Connolly maintained that publishers only need one technology intermediary, not dozens.

7 comments about "Cost Per Viewable Person Is The Metric That Matters".
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  1. Ed Papazian from Media Dynamics, July 26, 2016 at 11:16 a.m.

    Sounds like he has discovered the long established reach and frequency concept. Of course, to make that work, from a media planning perspective, you want to attain a certain level of reach and "expose" that audience a certain number of times. Too much frequency can lead to campaign wearout, too little can mean your message isn't really getting through or isn't fully understood. So, naturally when you combine reach and frequency, you get "impressions" or, as a percentage of the target group, GRPs. If you ignore GRPs---or "impressions"--- how do you estimate how often you wish to espose your message to a consumer?Just curious.

  2. Neil Mahoney from Mahoney/Marketing, July 26, 2016 at 11:25 a.m.

    Wrong. Cost per viewable prospect is what matter.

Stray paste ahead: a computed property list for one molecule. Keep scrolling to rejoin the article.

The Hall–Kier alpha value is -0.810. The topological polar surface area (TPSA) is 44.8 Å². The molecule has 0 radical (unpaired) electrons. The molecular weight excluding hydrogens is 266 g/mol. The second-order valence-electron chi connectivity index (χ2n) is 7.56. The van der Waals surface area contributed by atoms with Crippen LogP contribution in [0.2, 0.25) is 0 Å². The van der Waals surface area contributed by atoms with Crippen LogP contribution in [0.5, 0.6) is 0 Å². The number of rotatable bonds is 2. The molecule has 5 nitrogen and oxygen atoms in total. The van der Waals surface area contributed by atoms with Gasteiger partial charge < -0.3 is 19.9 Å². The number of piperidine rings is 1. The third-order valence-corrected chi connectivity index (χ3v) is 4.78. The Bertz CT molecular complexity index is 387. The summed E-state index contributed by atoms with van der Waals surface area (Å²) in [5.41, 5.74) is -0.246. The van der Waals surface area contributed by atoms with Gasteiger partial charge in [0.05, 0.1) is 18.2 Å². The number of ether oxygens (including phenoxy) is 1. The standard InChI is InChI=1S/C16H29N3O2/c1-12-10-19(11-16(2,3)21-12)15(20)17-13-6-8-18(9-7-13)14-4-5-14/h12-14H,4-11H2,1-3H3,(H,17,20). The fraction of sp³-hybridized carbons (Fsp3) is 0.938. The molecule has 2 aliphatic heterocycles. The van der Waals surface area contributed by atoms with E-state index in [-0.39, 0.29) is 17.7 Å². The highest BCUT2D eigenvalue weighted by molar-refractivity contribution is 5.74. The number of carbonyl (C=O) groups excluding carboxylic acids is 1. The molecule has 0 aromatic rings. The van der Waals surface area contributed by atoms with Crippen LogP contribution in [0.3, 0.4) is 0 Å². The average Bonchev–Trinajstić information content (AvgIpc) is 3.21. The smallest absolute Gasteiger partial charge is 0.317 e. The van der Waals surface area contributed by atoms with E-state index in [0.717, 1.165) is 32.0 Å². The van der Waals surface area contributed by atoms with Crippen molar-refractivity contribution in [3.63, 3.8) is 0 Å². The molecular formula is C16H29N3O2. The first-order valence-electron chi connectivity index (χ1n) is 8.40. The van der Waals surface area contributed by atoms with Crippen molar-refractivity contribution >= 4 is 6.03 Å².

3. Neil Mahoney from Mahoney/Marketing, July 26, 2016 at 11:29 a.m.

    PS to Ed;  Back in the days of B2B print media it was recommended that you cluster your ads.  Runf a heavy sked, then take a break.  Run another heavy sked, thake another break, and so on.

  4. Ed Papazian from Media Dynamics, July 26, 2016 at 11:38 a.m.

    But Neil, an "impression", if calculated correctly, is just another way to say you've "reached" a "viewable prospect". What matters is how you orchestrate your reach and frequency, whether you give your campaign a "rest", from time to time or keep pounding away day after day against the same audience, whether you control your exposure frequency, perhaps  varying it by time of day or editorial context, etc. etc.